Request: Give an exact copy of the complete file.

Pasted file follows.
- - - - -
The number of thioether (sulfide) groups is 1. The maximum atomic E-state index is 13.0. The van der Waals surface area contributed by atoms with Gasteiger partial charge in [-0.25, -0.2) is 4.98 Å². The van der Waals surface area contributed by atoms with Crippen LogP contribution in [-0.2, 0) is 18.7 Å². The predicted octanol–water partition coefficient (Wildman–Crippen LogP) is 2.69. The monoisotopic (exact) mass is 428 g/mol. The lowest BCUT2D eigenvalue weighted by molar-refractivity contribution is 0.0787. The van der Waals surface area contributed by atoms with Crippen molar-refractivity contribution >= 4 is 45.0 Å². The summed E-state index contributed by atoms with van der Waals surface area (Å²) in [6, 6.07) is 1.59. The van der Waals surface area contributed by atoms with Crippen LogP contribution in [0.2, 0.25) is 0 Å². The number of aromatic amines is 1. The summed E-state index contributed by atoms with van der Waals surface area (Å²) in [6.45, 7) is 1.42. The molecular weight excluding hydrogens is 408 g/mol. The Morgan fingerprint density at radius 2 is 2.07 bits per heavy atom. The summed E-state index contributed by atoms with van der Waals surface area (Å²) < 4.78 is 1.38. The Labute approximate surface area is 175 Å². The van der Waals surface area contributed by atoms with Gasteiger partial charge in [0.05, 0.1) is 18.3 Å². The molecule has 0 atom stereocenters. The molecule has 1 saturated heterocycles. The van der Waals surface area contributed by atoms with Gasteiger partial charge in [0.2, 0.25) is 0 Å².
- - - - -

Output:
The number of thioether (sulfide) groups is 1. The maximum atomic E-state index is 13.0. The van der Waals surface area contributed by atoms with Gasteiger partial charge in [-0.25, -0.2) is 4.98 Å². The van der Waals surface area contributed by atoms with Crippen LogP contribution in [-0.2, 0) is 18.7 Å². The predicted octanol–water partition coefficient (Wildman–Crippen LogP) is 2.69. The monoisotopic (exact) mass is 428 g/mol. The lowest BCUT2D eigenvalue weighted by molar-refractivity contribution is 0.0787. The van der Waals surface area contributed by atoms with Crippen molar-refractivity contribution >= 4 is 45.0 Å². The summed E-state index contributed by atoms with van der Waals surface area (Å²) in [6, 6.07) is 1.59. The van der Waals surface area contributed by atoms with Crippen LogP contribution in [0.2, 0.25) is 0 Å². The number of aromatic amines is 1. The summed E-state index contributed by atoms with van der Waals surface area (Å²) in [6.45, 7) is 1.42. The molecular weight excluding hydrogens is 408 g/mol. The Morgan fingerprint density at radius 2 is 2.07 bits per heavy atom. The summed E-state index contributed by atoms with van der Waals surface area (Å²) < 4.78 is 1.38. The Labute approximate surface area is 175 Å². The van der Waals surface area contributed by atoms with Gasteiger partial charge in [0.05, 0.1) is 18.3 Å². The molecule has 0 atom stereocenters. The molecule has 1 saturated heterocycles. The van der Waals surface area contributed by atoms with Gasteiger partial charge in [0.2, 0.25) is 0 Å².